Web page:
AEs during the evaluation period in the ITT population
The AEs that occurred during the evaluation period (84 days after afatinib administration) are summarized in Table 2. The most common AEs were diarrhea, oral mucositis, paronychia and rash/acne. The frequencies of all grades of diarrhea, oral mucositis, paronychia and rash were 83%, 57%, 52%, and 50%, respectively. The frequencies of grade ≥3 diarrhea, oral mucositis, paronychia and rash were 17%, 2%, 4%, and 4%, respectively. Treatment discontinuation related to afatinib occurred in 6 patients due to grade 4 transaminase elevation (2 patients), grade 3 ileitis, grade 2 paronychia, grade 2 decreased appetite and grade 2 diarrhea. Three patients experienced grade 2 AEs and discontinued afatinib because they could not tolerate the AEs. AEs leading to dose reduction were observed in 27 patients. The main reasons for dose reduction were as follows: diarrhea (12 patients), paronychia (10 patients), decreased appetite (10 patients), rash/acne (6 patients), oral mucositis (2 patients), nausea (2 patients) and neutropenia (one patient) (Table 2). Treatment-related death was not observed. The time to AEs in the ITT population is shown in Table 3. The median time to onset of diarrhea, rash/acne or paronychia due to afatinib was 6, 12 or 26 days, respectively.
Primary endpoint analysis in the PP population
Primary endpoint analysis was performed in 35 patients classified as the PP population. The 4-week successful prophylaxis rate of severe or intolerable diarrhea was 82.9% (90% confidence interval: 70.1−91.9%). While the frequency of severe diarrhea tended to decrease, prophylactic oral loperamide therapy did not demonstrate statistically significant effectiveness. The 4-week successful prophylaxis rate of severe or intolerable oral mucositis, paronychia or rash/acne was 95.6%, 100%, or 97.8%, respectively.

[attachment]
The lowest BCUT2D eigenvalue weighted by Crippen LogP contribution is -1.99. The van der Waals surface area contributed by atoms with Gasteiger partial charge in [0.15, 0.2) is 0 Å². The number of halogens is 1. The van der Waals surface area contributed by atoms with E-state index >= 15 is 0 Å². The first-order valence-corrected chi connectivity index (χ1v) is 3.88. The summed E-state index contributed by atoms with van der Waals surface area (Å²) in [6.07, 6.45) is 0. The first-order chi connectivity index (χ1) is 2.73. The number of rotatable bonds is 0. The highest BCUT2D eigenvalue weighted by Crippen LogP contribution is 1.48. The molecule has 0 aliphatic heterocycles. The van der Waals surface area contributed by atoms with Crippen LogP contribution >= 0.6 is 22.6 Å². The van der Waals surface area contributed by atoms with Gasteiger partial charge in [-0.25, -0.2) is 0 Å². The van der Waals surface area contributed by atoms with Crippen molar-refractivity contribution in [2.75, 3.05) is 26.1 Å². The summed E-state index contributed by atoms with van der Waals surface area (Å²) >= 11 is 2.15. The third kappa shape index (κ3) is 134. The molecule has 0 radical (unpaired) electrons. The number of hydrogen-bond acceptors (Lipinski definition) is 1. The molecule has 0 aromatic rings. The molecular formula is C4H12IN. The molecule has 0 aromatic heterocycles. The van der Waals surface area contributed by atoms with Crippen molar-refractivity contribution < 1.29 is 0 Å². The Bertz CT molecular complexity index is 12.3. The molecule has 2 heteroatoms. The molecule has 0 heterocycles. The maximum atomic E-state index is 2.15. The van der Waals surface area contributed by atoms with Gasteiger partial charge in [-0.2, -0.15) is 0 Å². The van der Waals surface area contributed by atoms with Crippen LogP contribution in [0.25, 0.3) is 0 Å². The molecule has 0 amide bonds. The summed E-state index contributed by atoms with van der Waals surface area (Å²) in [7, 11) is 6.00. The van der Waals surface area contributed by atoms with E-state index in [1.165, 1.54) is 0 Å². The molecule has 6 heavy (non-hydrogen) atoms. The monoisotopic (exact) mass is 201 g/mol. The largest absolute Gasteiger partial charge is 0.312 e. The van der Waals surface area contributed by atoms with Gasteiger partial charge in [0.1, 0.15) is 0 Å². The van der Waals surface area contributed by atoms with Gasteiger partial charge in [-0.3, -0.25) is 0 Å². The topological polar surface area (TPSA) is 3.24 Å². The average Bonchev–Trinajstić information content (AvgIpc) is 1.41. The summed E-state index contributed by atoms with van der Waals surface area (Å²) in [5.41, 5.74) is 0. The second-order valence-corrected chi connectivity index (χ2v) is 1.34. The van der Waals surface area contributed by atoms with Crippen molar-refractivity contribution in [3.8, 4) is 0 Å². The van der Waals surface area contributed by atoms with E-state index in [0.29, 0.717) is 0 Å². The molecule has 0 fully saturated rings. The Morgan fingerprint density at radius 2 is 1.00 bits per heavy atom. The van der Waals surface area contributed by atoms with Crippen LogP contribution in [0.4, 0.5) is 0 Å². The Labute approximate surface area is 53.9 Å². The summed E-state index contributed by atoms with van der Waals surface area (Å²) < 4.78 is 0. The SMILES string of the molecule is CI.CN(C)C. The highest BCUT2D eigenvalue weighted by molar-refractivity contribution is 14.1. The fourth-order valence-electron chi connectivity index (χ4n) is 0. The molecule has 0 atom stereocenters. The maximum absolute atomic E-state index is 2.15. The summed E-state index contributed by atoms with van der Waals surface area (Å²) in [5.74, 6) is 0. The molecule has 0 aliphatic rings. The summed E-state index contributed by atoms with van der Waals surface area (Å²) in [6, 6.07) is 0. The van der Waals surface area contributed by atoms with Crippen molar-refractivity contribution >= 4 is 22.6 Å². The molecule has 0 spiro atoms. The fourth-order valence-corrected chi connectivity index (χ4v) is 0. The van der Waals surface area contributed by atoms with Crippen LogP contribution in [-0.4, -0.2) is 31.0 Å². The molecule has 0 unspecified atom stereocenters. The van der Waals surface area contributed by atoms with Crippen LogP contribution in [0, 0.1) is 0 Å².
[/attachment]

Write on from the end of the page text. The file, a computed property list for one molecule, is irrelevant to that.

Antitumor effect of afatinib
Antitumor efficacy analyses were performed for 28 patients who were treated in the 1st-line setting of the ITT population. The EGFR mutation status was as follows: exon 19 deletion (n=19), exon 21 L858R point mutation (n=2), and uncommon mutation (n=7). The median follow-up duration was 14.8 months. Two patients achieved a complete response, and 21 patients achieved a partial response, for an ORR of 82%. Two patients showed stable disease, for a DCR of 89%. The median PFS was 15.8 months (95% CI: 8.0–not reach), and the median OS was 26.4 months (95% CI: 26.4–32.1) (Figure 2A,B).
This is the first prospective study to elucidate the efficacy of multimodal prophylactic treatments for afatinib-induced toxicity, including diarrhea, rash, oral mucositis and paronychia. This study could not demonstrate efficacy of prophylactic loperamide use for preventing severe diarrhea induced by afatinib. However, multimodal treatment including minocycline with medium-grade topical steroid and gargling with a solution of sodium azulene might be effective for preventing other problematic AEs. These kinds of interventions can improve the tolerability of a 40 mg dose of afatinib and impact the antitumor effect.
Afatinib is a second-generation EGFR-TKI and an irreversible inhibitor of ErbB family members, including EGFR. This agent is potentially effective compared with first-generation EGFR-TKIs. However, many patients treated with afatinib experienced severe or intolerable AEs, such as diarrhea, oral mucositis, paronychia, or rash/acne. In two pivotal phase III trials of afatinib (LUX-Lung 3 and LUX-Lung 6), the dose reduction rates due to AEs were 52% and 28%, respectively (1,2). In the Japanese subgroup analysis of the LUX-Lung 3 trial, the incidence of all grade or grade 3 and higher AEs was higher than that in the global population (8). The improvement of afatinib-induced AE management remains an important issue.